If you like snuggling up on the plane, bring a pillow or blanket from home or  stop by a Bijoux Terner store (they are in 21 U.S. airports) and pick up an inexpensive neck pillow ($10) or travel blanket to use for a few germ-free trips.

Vaccination on vacation
This year, CDC wants everyone to get vaccinated against the flu, but a shortage of seasonal flu shots and delays in delivery of H1N1 vaccines have caused some travelers to fly into the holidays unprotected.

That was Erin Lyons’ concern when her family flew from Chicago to Boston last week for Thanksgiving. Her husband was out of the office the day they gave seasonal flu shots at work and her children’s mid-October appointments for H1N1 vaccines were canceled because the pediatrician’s office didn’t receive its supply. So when the family returned to O’Hare Airport last Friday and spied the “H1N1 Vaccines Available” sign on a kiosk by the gate, Lyons and her husband looked at each other and said “Let’s do this!”

If the kiosk had been open before Thanksgiving, Lyons’ family would have lined up then. But in October, the vaccine shortage forced Jeff Butler to shut down the 32 flu shot kiosks his company, FLU*Ease, was contracted to operate at 10 airports, including O’Hare and Midway in Chicago. Butler was able to reopen the kiosks at both airports last weekend only because the health clinic at O’Hare, operated by the University of Illinois at Chicago, shared some of a recently delivered vaccine shipment.

Those vaccines “are flying off the shelves,” said Dr. John Zautcke, clinic director at O’Hare. “So if you find an airport clinic or kiosk anywhere in the country with flu shots in stock, get one while you can.”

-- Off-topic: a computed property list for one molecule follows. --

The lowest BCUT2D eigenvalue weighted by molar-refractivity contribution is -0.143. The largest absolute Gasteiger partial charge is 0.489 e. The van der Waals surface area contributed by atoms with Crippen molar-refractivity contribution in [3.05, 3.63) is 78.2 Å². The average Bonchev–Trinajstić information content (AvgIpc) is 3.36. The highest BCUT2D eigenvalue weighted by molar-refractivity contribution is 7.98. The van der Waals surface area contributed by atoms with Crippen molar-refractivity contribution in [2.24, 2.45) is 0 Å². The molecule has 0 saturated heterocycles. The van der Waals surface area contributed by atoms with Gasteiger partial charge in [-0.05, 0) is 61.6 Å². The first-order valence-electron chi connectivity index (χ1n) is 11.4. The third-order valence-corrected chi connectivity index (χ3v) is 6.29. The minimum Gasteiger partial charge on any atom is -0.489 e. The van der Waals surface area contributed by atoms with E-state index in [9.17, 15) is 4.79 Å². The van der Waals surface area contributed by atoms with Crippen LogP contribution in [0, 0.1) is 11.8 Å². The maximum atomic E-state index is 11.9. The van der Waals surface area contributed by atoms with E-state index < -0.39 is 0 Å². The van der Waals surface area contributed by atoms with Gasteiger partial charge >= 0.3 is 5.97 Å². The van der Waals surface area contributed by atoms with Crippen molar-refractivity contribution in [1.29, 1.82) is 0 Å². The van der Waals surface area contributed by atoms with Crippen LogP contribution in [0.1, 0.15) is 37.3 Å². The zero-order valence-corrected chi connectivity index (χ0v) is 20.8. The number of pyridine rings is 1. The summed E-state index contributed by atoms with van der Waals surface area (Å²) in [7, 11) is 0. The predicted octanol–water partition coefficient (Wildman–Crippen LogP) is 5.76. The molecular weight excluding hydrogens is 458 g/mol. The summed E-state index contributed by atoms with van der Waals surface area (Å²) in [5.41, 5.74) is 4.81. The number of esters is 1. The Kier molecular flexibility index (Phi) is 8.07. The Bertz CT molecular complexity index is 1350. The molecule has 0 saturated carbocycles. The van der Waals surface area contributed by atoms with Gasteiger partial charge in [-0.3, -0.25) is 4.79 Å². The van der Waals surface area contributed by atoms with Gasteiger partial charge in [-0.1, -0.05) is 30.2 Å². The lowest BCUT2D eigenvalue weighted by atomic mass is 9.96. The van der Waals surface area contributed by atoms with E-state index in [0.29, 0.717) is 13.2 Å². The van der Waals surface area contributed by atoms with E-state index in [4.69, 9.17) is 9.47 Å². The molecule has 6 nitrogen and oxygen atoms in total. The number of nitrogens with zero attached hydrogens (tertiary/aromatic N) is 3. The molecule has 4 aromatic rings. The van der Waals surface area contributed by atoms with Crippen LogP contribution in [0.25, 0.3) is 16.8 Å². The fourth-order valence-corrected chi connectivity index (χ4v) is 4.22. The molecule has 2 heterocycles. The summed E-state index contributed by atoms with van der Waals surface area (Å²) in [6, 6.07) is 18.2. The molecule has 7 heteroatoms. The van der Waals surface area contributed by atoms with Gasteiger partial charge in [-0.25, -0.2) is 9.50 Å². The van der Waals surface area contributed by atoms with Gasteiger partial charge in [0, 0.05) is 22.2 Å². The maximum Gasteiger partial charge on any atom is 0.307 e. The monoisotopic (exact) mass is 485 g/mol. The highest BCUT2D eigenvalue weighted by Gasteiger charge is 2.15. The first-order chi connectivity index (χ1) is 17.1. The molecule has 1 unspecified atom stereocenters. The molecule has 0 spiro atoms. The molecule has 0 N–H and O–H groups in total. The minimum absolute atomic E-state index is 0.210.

Flying with the flu
Of course, even if you get your flu shots and wash your hands frequently, you may still acquire H1N1. If you do, CDC suggests you change your plans and stay home.

Many travelers will ignore that advice because of hefty change fees levied by most airlines.

To encourage sick people to stay home, Dr. Lewin and others in the medical community would like all airlines to waive cancellation and change fees for ill passengers. Some already do, but you can get dizzy trying to wade through some airline Web sites trying to locate the relevant policy.

To confuse matters even more, some airlines said policies regarding change fees for ill passengers were “under review.”

So it’s sort of a moving target. But for now:

  • JetBlue, Northwest and Delta deal with ill passengers seeking changes “on a case-by-case basis.”
  • If you’ve got a non-refundable ticket on American or US Airways, changes to accommodate illness will still cost $150, plus the difference between the old and new fares.
  • AirTran Airways will waive cancellation and rescheduling fees for any passenger with a doctor's note documenting that they have H1N1, but the policy does not apply to seasonal flu or other illnesses.
  • Virgin America, Continental and United have ongoing policies to waive change fees for customers who can provide documentation of illness from their doctor.
  • And, whether you’re sick, or just sick of flying on airplanes seated next to sneezing, wheezing people, Southwest doesn’t charge for changing or canceling a flight.

Harriet Baskas writes 's popular weekly column, The Well-Mannered Traveler. She is the author of the , and a columnist for You can follow her on .